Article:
Date Made/Found: around 1790
Material and Medium: Old Sheffield Plate, silver, ivory
Dimensions: Overall: 15 x 45 x 175mm (9/16 x 1 3/4 x 6 7/8in.)
Department: Decorative Art
Accession Number: L1943.248
This object is a small server. Our original records suggest that it was used for serving strawberries. It is also possible that it was used for serving small cakes or pastries. The server was probably made in Sheffield, around 1790.
The object is made from Old Sheffield Plate, which was invented in the city in the 1740s. Old Sheffield Plate is a form of silver plate in which a thin layer of silver is fused onto a copper ingot (bar). The ingot was then rolled into sheets and used to make objects.
The handle is made from ivory and would have been made by a specialist craftsman. It has long ridges along its length that would help the user to grip the handle securely. This ridged finish is often called 'reeding'.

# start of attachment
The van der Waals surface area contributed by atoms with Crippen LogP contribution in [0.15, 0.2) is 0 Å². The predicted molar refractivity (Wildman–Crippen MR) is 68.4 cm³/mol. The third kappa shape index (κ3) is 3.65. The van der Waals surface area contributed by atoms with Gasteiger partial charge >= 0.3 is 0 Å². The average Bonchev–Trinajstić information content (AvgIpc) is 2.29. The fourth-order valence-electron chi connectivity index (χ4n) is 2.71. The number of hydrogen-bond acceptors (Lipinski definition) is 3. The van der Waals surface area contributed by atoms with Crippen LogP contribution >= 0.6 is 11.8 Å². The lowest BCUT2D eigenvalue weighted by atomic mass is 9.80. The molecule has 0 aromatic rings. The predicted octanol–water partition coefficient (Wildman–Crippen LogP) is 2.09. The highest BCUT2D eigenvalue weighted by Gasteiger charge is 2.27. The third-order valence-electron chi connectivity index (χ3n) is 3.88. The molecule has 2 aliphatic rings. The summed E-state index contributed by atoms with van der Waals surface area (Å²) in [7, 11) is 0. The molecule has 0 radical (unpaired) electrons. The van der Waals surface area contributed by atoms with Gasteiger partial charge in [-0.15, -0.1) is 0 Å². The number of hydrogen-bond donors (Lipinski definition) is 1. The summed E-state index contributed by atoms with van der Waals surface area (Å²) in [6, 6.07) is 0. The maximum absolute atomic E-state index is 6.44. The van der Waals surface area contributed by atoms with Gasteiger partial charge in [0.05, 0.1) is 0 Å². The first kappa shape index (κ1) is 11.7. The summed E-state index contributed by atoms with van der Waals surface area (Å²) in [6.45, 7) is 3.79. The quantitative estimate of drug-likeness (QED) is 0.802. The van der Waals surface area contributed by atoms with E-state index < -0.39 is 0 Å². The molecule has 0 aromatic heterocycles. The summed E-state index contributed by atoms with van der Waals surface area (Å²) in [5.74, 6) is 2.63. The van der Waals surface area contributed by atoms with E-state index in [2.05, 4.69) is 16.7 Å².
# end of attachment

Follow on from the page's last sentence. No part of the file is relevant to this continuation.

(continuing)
As dining habits evolved in wealthy homes, the rituals of eating became more complex. As a result, eating and serving implements and their associated etiquette also became increasingly intricate.
This is perhaps most evident in the 1700s to 1800s, when a vast array of new eating and serving utensils were invented, such as this small server. New items were most often developed to be used with particular types of food or to serve a particular function. They included salad forks, cheese scoops, gravy spoons and muffineers for sprinkling sugar and spice onto hot muffins.
Many of these new items were made in silver, which was incredibly expensive. The introduction of cheaper alternatives to silver, such as Old Sheffield Plate and Britannia metal (a type of pewter), meant that fashionable accessories became more widely available during the 1700s.
This object is part of the Bradbury Collection.